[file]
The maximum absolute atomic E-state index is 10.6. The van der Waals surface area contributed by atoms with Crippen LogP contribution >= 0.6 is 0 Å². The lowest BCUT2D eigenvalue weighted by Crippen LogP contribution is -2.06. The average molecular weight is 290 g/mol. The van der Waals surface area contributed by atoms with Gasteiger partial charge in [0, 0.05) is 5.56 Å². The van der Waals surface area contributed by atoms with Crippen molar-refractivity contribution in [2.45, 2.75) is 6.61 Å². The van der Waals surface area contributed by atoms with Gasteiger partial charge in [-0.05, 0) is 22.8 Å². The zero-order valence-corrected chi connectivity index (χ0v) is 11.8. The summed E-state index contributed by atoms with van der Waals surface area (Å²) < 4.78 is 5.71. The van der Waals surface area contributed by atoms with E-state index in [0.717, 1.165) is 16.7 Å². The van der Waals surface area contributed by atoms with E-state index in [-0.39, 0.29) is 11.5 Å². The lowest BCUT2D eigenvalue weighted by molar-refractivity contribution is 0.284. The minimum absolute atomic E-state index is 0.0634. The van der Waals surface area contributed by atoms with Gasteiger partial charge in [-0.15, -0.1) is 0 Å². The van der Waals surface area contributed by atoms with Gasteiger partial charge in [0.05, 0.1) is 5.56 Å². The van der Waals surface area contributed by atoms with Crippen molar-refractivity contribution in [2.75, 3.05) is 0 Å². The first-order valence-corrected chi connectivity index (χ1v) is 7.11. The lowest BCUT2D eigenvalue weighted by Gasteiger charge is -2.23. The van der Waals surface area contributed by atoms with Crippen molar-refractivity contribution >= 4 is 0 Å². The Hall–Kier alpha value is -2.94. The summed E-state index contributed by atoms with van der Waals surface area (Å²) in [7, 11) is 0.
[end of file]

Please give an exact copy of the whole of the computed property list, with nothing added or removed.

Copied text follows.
The maximum absolute atomic E-state index is 10.6. The van der Waals surface area contributed by atoms with Crippen LogP contribution >= 0.6 is 0 Å². The lowest BCUT2D eigenvalue weighted by Crippen LogP contribution is -2.06. The average molecular weight is 290 g/mol. The van der Waals surface area contributed by atoms with Gasteiger partial charge in [0, 0.05) is 5.56 Å². The van der Waals surface area contributed by atoms with Crippen molar-refractivity contribution in [2.45, 2.75) is 6.61 Å². The van der Waals surface area contributed by atoms with Gasteiger partial charge in [-0.05, 0) is 22.8 Å². The zero-order valence-corrected chi connectivity index (χ0v) is 11.8. The summed E-state index contributed by atoms with van der Waals surface area (Å²) < 4.78 is 5.71. The van der Waals surface area contributed by atoms with E-state index in [0.717, 1.165) is 16.7 Å². The van der Waals surface area contributed by atoms with E-state index in [-0.39, 0.29) is 11.5 Å². The lowest BCUT2D eigenvalue weighted by molar-refractivity contribution is 0.284. The minimum absolute atomic E-state index is 0.0634. The van der Waals surface area contributed by atoms with Gasteiger partial charge in [-0.15, -0.1) is 0 Å². The van der Waals surface area contributed by atoms with Gasteiger partial charge in [0.05, 0.1) is 5.56 Å². The van der Waals surface area contributed by atoms with Crippen molar-refractivity contribution in [2.75, 3.05) is 0 Å². The first-order valence-corrected chi connectivity index (χ1v) is 7.11. The lowest BCUT2D eigenvalue weighted by Gasteiger charge is -2.23. The van der Waals surface area contributed by atoms with Crippen molar-refractivity contribution >= 4 is 0 Å². The Hall–Kier alpha value is -2.94. The summed E-state index contributed by atoms with van der Waals surface area (Å²) in [7, 11) is 0.